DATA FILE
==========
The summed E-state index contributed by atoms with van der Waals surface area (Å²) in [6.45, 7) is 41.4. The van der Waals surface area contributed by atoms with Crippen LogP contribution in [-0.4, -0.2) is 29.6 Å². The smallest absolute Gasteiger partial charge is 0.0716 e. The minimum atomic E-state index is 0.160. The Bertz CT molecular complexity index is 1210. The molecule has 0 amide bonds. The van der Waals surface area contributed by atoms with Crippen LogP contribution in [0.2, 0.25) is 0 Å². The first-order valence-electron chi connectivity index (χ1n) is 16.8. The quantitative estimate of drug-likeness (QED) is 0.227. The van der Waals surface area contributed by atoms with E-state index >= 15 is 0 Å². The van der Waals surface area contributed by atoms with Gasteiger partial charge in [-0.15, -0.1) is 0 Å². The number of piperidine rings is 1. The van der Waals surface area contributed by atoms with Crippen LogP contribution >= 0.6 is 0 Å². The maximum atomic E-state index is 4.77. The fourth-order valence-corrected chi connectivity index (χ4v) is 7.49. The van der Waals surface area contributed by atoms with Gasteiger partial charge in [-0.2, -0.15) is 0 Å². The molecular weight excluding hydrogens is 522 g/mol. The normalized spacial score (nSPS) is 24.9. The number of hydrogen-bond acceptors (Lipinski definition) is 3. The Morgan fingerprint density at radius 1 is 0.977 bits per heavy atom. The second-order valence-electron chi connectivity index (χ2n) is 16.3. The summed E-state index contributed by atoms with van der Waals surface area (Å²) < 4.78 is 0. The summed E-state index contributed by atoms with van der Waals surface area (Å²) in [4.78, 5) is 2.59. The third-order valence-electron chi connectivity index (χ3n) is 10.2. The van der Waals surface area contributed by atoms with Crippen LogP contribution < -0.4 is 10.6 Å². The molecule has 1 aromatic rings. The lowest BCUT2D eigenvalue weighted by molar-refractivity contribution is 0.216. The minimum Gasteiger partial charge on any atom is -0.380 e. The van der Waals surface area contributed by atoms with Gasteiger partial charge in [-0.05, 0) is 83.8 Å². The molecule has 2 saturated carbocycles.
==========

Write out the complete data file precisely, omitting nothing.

The summed E-state index contributed by atoms with van der Waals surface area (Å²) in [6.45, 7) is 41.4. The van der Waals surface area contributed by atoms with Crippen LogP contribution in [-0.4, -0.2) is 29.6 Å². The smallest absolute Gasteiger partial charge is 0.0716 e. The minimum atomic E-state index is 0.160. The Bertz CT molecular complexity index is 1210. The molecule has 0 amide bonds. The van der Waals surface area contributed by atoms with Crippen LogP contribution in [0.2, 0.25) is 0 Å². The first-order valence-electron chi connectivity index (χ1n) is 16.8. The quantitative estimate of drug-likeness (QED) is 0.227. The van der Waals surface area contributed by atoms with E-state index >= 15 is 0 Å². The van der Waals surface area contributed by atoms with Gasteiger partial charge in [-0.15, -0.1) is 0 Å². The number of piperidine rings is 1. The van der Waals surface area contributed by atoms with Crippen LogP contribution >= 0.6 is 0 Å². The maximum atomic E-state index is 4.77. The fourth-order valence-corrected chi connectivity index (χ4v) is 7.49. The van der Waals surface area contributed by atoms with Gasteiger partial charge in [-0.2, -0.15) is 0 Å². The molecular weight excluding hydrogens is 522 g/mol. The normalized spacial score (nSPS) is 24.9. The number of hydrogen-bond acceptors (Lipinski definition) is 3. The Morgan fingerprint density at radius 1 is 0.977 bits per heavy atom. The second-order valence-electron chi connectivity index (χ2n) is 16.3. The summed E-state index contributed by atoms with van der Waals surface area (Å²) < 4.78 is 0. The summed E-state index contributed by atoms with van der Waals surface area (Å²) in [4.78, 5) is 2.59. The third-order valence-electron chi connectivity index (χ3n) is 10.2. The van der Waals surface area contributed by atoms with Crippen LogP contribution < -0.4 is 10.6 Å². The molecule has 1 aromatic rings. The lowest BCUT2D eigenvalue weighted by molar-refractivity contribution is 0.216. The minimum Gasteiger partial charge on any atom is -0.380 e. The van der Waals surface area contributed by atoms with Gasteiger partial charge in [-0.05, 0) is 83.8 Å². The molecule has 2 saturated carbocycles.